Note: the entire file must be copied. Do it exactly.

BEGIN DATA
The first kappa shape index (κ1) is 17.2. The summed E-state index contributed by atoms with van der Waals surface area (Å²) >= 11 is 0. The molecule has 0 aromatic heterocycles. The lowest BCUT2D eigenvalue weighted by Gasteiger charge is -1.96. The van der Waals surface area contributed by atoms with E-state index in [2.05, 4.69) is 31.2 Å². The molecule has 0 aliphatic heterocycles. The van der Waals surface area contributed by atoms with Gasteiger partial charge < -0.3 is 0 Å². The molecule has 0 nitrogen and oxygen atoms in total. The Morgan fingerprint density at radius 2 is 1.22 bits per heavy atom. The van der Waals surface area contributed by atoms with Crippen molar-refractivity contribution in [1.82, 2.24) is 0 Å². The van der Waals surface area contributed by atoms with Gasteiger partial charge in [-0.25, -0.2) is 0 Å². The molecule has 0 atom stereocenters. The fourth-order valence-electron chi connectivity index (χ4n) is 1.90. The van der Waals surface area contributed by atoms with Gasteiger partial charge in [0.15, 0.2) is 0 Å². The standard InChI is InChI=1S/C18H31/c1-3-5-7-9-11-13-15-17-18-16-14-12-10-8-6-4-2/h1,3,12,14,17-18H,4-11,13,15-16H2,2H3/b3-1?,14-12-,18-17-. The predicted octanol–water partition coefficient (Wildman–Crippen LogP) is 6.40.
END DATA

The first kappa shape index (κ1) is 17.2. The summed E-state index contributed by atoms with van der Waals surface area (Å²) >= 11 is 0. The molecule has 0 aromatic heterocycles. The lowest BCUT2D eigenvalue weighted by Gasteiger charge is -1.96. The van der Waals surface area contributed by atoms with E-state index in [2.05, 4.69) is 31.2 Å². The molecule has 0 aliphatic heterocycles. The van der Waals surface area contributed by atoms with Gasteiger partial charge < -0.3 is 0 Å². The molecule has 0 nitrogen and oxygen atoms in total. The Morgan fingerprint density at radius 2 is 1.22 bits per heavy atom. The van der Waals surface area contributed by atoms with Crippen molar-refractivity contribution in [1.82, 2.24) is 0 Å². The van der Waals surface area contributed by atoms with Gasteiger partial charge in [-0.25, -0.2) is 0 Å². The molecule has 0 atom stereocenters. The fourth-order valence-electron chi connectivity index (χ4n) is 1.90. The van der Waals surface area contributed by atoms with Gasteiger partial charge in [0.15, 0.2) is 0 Å². The standard InChI is InChI=1S/C18H31/c1-3-5-7-9-11-13-15-17-18-16-14-12-10-8-6-4-2/h1,3,12,14,17-18H,4-11,13,15-16H2,2H3/b3-1?,14-12-,18-17-. The predicted octanol–water partition coefficient (Wildman–Crippen LogP) is 6.40.